There is a lot of folk wisdom about squats being bad for your knees, back, blah blah blah. In fact, done properly, squats can actually help your knees and back become stronger and better. I have much more on the wonders of the squat in my Learning the Squat series, as well as a handy guide to self-instruction.

Alright, enough chat. More squatting!


To the right is my pathetic attempt at a bad back squat (in general, when people say “squat” they mean “back squat”). It’s quite lacking in atrocity: you notice I am not even rounding my upper back.

At any rate, in this photo are some common mistakes in form:

  • hips coming up first, before the chest/torso so that the load is transfered on to the lower back
  • heels are coming off the floor
  • knees are caving inward (towards one another)
  • I am leaning too far forward so that my weight is on the balls of my feet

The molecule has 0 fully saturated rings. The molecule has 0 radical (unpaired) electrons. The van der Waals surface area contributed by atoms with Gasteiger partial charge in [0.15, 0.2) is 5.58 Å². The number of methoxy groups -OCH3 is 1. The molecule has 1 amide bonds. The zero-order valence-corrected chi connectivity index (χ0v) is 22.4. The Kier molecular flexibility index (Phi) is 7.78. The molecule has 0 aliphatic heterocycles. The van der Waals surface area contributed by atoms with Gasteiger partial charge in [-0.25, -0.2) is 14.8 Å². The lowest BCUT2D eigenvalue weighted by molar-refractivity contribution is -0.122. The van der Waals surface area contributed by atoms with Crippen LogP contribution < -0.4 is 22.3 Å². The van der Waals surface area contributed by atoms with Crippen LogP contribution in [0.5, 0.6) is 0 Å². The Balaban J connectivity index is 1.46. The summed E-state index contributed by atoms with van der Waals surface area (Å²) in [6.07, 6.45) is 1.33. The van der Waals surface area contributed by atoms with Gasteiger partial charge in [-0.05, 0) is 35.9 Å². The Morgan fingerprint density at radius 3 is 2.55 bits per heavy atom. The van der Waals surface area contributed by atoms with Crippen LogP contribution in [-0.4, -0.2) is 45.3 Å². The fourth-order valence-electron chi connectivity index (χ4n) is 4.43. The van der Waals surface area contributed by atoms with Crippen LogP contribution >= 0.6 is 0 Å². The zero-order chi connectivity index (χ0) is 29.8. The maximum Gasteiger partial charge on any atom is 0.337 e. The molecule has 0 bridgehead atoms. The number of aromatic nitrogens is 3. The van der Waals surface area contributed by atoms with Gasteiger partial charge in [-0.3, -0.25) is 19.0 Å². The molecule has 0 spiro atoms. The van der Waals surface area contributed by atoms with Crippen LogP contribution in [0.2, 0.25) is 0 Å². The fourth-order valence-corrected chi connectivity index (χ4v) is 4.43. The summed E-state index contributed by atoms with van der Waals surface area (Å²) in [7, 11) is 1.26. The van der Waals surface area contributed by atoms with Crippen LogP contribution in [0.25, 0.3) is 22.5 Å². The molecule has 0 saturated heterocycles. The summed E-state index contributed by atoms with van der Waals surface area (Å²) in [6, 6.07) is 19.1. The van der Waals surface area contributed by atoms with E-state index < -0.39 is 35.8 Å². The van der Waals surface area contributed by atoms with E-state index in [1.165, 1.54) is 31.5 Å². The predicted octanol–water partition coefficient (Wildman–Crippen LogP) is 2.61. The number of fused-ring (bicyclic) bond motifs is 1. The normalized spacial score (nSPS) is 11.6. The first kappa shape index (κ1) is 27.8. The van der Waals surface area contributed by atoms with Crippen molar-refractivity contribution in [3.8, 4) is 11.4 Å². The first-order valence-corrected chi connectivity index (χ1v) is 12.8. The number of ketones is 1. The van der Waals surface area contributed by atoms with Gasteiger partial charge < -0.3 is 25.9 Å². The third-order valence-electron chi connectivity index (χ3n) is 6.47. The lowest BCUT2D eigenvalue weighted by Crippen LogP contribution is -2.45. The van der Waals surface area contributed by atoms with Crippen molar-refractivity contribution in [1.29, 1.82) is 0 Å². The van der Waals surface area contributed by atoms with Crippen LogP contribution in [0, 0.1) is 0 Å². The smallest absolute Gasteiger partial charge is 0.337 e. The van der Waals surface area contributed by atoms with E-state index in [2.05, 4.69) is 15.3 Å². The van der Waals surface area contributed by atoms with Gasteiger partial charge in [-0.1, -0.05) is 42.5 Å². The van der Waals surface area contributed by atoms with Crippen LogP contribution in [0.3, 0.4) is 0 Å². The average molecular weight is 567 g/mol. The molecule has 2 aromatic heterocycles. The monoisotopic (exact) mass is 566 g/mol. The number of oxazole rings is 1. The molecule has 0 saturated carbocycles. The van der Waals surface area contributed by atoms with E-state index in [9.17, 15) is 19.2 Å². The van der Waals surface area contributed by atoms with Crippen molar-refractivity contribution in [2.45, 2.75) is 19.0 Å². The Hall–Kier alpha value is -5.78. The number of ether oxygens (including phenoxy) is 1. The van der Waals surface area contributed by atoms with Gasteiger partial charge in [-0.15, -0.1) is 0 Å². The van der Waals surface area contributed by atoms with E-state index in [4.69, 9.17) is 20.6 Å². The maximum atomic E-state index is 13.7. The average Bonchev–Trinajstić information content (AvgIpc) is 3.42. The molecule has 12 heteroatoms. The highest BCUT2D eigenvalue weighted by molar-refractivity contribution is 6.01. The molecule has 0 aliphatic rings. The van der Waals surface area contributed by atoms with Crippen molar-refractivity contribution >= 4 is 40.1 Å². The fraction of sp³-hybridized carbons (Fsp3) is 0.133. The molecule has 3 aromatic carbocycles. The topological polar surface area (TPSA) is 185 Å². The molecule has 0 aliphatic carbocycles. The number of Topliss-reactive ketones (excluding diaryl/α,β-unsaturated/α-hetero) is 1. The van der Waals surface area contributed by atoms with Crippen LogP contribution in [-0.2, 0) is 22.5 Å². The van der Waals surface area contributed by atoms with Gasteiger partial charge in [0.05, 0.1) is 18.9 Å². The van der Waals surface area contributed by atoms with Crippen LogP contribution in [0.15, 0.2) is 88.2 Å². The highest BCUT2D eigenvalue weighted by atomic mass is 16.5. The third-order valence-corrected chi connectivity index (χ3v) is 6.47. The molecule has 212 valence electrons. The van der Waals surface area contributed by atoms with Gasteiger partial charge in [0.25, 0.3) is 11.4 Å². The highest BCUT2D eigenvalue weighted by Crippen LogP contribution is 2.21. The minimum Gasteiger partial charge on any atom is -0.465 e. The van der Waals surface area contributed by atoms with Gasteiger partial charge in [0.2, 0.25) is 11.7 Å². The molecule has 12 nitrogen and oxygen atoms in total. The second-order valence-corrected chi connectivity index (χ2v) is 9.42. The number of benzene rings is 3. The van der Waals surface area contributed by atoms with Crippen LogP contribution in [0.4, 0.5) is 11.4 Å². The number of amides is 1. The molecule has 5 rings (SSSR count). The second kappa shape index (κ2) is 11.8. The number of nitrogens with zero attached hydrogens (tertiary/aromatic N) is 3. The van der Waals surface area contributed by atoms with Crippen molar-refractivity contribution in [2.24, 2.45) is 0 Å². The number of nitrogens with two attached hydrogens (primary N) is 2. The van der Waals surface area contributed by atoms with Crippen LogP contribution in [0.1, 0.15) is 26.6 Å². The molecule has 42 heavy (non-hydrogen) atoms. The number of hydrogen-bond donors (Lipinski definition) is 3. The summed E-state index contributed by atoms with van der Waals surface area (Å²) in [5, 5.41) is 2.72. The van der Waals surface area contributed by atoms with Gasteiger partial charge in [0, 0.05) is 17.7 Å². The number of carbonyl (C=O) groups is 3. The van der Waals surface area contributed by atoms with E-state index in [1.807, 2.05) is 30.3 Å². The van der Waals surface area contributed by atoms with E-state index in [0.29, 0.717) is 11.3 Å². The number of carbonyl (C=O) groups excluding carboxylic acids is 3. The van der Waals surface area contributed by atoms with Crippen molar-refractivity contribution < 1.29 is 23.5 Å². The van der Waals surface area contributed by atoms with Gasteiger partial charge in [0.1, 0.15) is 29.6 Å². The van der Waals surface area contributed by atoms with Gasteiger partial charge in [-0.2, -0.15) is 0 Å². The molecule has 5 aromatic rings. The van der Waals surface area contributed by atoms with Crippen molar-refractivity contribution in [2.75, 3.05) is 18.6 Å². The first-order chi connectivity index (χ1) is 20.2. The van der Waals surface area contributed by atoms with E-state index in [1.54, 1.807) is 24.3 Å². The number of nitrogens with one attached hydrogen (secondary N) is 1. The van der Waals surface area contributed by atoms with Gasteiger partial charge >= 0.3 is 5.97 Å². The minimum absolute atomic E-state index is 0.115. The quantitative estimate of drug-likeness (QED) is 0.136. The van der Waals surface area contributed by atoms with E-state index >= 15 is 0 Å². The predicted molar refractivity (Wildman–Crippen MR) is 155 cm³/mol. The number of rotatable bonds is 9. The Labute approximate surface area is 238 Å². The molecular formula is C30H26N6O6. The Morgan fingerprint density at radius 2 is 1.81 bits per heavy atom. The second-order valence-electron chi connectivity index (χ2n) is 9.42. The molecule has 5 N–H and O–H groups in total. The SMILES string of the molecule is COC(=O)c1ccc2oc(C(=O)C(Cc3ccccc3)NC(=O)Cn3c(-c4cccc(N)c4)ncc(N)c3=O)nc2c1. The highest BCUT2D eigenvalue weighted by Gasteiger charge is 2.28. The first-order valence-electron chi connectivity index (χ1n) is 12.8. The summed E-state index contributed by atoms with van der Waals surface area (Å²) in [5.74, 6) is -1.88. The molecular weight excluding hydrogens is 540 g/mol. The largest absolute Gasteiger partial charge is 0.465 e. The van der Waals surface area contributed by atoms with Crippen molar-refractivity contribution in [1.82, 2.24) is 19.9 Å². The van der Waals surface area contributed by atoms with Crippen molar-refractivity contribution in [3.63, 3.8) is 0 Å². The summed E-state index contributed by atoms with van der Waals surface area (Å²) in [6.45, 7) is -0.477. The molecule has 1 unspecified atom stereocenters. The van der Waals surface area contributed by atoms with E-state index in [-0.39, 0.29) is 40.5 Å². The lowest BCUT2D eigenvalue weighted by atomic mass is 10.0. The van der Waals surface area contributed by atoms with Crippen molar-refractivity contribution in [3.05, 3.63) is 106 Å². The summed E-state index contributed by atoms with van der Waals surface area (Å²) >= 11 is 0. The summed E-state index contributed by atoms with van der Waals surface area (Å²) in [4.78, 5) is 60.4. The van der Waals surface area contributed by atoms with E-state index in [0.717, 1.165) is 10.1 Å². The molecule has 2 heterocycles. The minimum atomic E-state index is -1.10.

As a good morning, this wouldn’t be too bad, but as a squat, it sucks. These mistakes put a great deal of stress on to your lower back and knees. They also mean that I am off balance and could easily tip forward. I’ve seen this happen, though thankfully not to me. When you tip forward in a power cage, metal meets metal with a loud clang. Everyone turns to look. It’s just dang embarrassing. So why not avoid it altogether?


To execute a good squat, your initial position should be standing with the bar across your traps (upper back), not your neck. If the bar hurts, there’s a good chance it’s sitting too high. To get an idea of where the bar should sit, bend your neck forward and feel along the back of it. Notice there are a couple of prominent bony bumps at the base of your neck, where your neck meets your upper back. The bar should sit below these by at least an inch or so.

Feet are about shoulder width in this picture series. You can go wider or narrower, as you prefer. The wider the squat stance, the more your toes are likely to point out. This is fine, as long as your knees follow your toes (i.e. if toes point out, knees should also point out, not forward or inward). Experiment to find what’s most comfortable. By the way, the army boots are optional!